Why I wept this Easter

Image: Aaron Burden,  Unsplash

Image: Aaron Burden, Unsplash

Why I wept this Easter

The message of Easter – crucifixion and resurrection is so familiar to us – we know the story – and sometimes in our familiarity the power of its potent mixture of loss and joy is missed.

This year I wept at Easter – and it was through a retelling of the Easter story in much of the pain and power that would have been the experience of the followers of Jesus.

We will all have heard of the attacks on the Coptic Churches in Tanta and Alexandria in Egypt this Palm Sunday. These attacks are not new at all but have become a depressingly regular experience for the Christians of Egypt.

For generations they have endured the gauntlet of persecution ranging from unequal opportunity, ridicule, and shame to extreme violence – so in some ways nothing is new. However, what has perhaps become more visible over the years has been the ‘What Would Jesus Do‘ response of Egypt’s Christians to those that hate and violate both them and their faith.

I watched the subtitled clip of a TV interview with the wife of the gatekeeper who died preventing the suicide bomber entering the church – thus saving the lives of countless worshippers.

I have not witnessed on TV such a powerful message of forgiveness – offered, not under pressure, but as the natural overflow of an ordinary person trying to follow in the footsteps of her master.

What followed was just as powerful – the response of the Egyptian news anchor, who, faced with the power of such supernatural love, went off script as he reacted in incredulity and awe at these Christians who “are made of a different substance”.

Watch the clip:

I wept this Easter – to see this re-enactment of the Easter story lived out in our day. After all what is Easter but an offering, a sacrifice, an exchange – of good for evil, purity for putrescence, honour for shame, life for death. 

As I did so I thought of the long held dream, borne in the hearts and prayers of many, of the Muslim world in large number embracing Jesus, the Son of God – their Sacrifice and Saviour. As I pondered this I sensed a whisper from heaven –“What is required for this to happen? - Only a sacrifice – one willingly made.”

What is required? Is it more, prayer conferences, clever strategies, media projects or new methodologies? No, while these can be good things - all that is required is a sacrifice –one willingly offered.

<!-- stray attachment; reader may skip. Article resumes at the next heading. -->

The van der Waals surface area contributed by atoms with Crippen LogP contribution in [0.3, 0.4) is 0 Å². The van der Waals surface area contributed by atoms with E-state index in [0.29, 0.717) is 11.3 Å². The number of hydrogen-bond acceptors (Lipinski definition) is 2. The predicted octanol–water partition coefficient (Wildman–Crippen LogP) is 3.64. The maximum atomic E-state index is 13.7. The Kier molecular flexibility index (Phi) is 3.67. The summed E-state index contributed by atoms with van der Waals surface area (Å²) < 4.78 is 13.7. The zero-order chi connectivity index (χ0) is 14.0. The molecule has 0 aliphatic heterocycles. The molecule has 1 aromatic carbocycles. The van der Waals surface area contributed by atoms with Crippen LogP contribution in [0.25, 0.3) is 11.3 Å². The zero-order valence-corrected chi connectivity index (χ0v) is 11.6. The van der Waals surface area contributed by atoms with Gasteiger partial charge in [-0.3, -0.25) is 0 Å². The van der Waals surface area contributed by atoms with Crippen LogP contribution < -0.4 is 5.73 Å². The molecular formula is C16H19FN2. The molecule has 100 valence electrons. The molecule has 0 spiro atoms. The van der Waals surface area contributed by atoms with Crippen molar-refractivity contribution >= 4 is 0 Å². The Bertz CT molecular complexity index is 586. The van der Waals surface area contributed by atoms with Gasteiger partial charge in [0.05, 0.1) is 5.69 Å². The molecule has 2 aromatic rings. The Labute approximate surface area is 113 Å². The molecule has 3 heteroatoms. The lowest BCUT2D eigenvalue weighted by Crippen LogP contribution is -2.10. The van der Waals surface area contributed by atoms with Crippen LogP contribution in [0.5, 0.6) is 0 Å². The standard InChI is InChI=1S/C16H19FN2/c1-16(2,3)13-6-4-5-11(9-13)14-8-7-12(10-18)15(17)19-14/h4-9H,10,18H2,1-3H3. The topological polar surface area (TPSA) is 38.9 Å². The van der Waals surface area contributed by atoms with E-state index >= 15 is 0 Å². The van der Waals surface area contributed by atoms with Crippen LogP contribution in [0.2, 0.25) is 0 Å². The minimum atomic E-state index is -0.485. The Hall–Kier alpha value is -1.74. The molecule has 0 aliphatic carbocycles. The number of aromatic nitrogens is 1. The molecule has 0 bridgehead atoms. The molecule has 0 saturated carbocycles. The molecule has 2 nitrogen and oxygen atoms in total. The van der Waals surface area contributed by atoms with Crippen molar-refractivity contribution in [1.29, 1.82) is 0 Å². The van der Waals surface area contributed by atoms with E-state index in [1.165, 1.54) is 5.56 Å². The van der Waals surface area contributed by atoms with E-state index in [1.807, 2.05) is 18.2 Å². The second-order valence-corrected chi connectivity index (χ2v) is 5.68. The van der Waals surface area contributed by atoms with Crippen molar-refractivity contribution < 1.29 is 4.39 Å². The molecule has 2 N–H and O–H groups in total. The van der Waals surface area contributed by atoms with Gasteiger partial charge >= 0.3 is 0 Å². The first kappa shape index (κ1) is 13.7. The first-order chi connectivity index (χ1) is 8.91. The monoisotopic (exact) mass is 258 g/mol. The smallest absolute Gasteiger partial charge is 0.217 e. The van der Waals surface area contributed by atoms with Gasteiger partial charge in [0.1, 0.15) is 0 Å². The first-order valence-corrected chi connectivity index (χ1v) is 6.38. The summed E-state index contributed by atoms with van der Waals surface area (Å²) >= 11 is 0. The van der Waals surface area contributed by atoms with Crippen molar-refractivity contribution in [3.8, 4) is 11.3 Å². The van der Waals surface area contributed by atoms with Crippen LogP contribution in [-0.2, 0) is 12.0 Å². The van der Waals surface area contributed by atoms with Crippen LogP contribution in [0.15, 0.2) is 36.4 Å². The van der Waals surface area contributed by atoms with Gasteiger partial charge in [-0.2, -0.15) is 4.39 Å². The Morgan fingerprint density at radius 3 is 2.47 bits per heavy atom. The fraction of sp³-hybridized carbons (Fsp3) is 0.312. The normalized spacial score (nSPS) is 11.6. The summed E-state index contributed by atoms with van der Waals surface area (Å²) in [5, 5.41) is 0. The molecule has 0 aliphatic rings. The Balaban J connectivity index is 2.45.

Ordinary Egyptian Christians are at the forefront of this sacrifice today, along with other unsung heroes from Pakistan, Iraq, Sudan, Iran, Indonesia and elsewhere – they are leading the way in sacrifice and forgiveness – and this seed will surely bear fruit.

Such sacrifices are opening up the closed hearts of Muslims around the world – as illustrated so visibly by the news anchor! It seems there is no short cut to spiritual breakthrough – only a sacrifice is required.

The power of forgiveness is illustrated so well in two places in the New Testament.

• Jesus speaks over those nailing him to the cross: “Father, forgive them, for they do not know what they are doing.”

• And the dying prayer of Stephen for those stoning him: “Lord, do not hold this sin against them.”

Something shifts in heaven and on the earth when forgiveness is released. We see the Roman centurion reacting to the death of Jesus -  “Surely he was the Son of God!” Later we see Paul, who was a witness and, some think, a party to Stephen’s death, encountering Jesus and turning from his murderous path.

Perhaps it is not a surprise to see that later on it is Paul who becomes perhaps the world’s most effective missionary – and the Roman world to become the cradle of the Christian faith.

We will see the fruit of forgiveness in the coming days in Egypt – of this we can be sure – but what wider significance will these seeds of sacrifice have for the future of the Arabic and Islamic World?

So my tears were not just of sadness and empathy, but of hope - and in the beginning of a prayer – “Lord help mefollow more fully in your steps and in the example of these ordinary/extraordinary saints and witnesses.”

Elliot's weekly roundup: How not to celebrate Easter

image credit: flickr aloush

image credit: flickr aloush

What' in the news this week? Clothes, photos, comedy and how not to celebrate Easter.

New York Hijabis, available on i player, gave an insight into the world of modest fashion in America. Fabian Muir's exhibition entitled Urban Burqa has been in the news. The exhibition showing a series burqa images in an urban setting as a critique of the far right, populist opinion, and Islamophobia. 

49% of Australians in a 2016 poll supported a ban on Muslims entering the country.


Comedienne  Maysoon Zayid has also shared her experience on being a disabled Muslim American on BBC Radio 4 programme Litter from America this week. In the wake of 9/11 she decided to use humour to fight against stereotypes and established the Arab American Comedy Festival. She is also one of the most watched TED presenters of all time.


The bigots like to attack me on twitter...

If you did this in your country, you would be beheaded!
You mean New Jersey?


She continues by saying: "There are millions of people who really despise people like me, who are not white, who are not Christian, who are not able bodied..." Let's not be one of that group. Also let's not take the approach taken recently in Birmingham, supposedly to do with Easter, where large crosses were held and "Jesus be with you" shouted by extremist groups. Instead we will choose to live out the love of Jesus to those around us.

"What if the church was again known for being the people who love their cities and the people in them the most?"

Staying is the New Going

Happy Easter!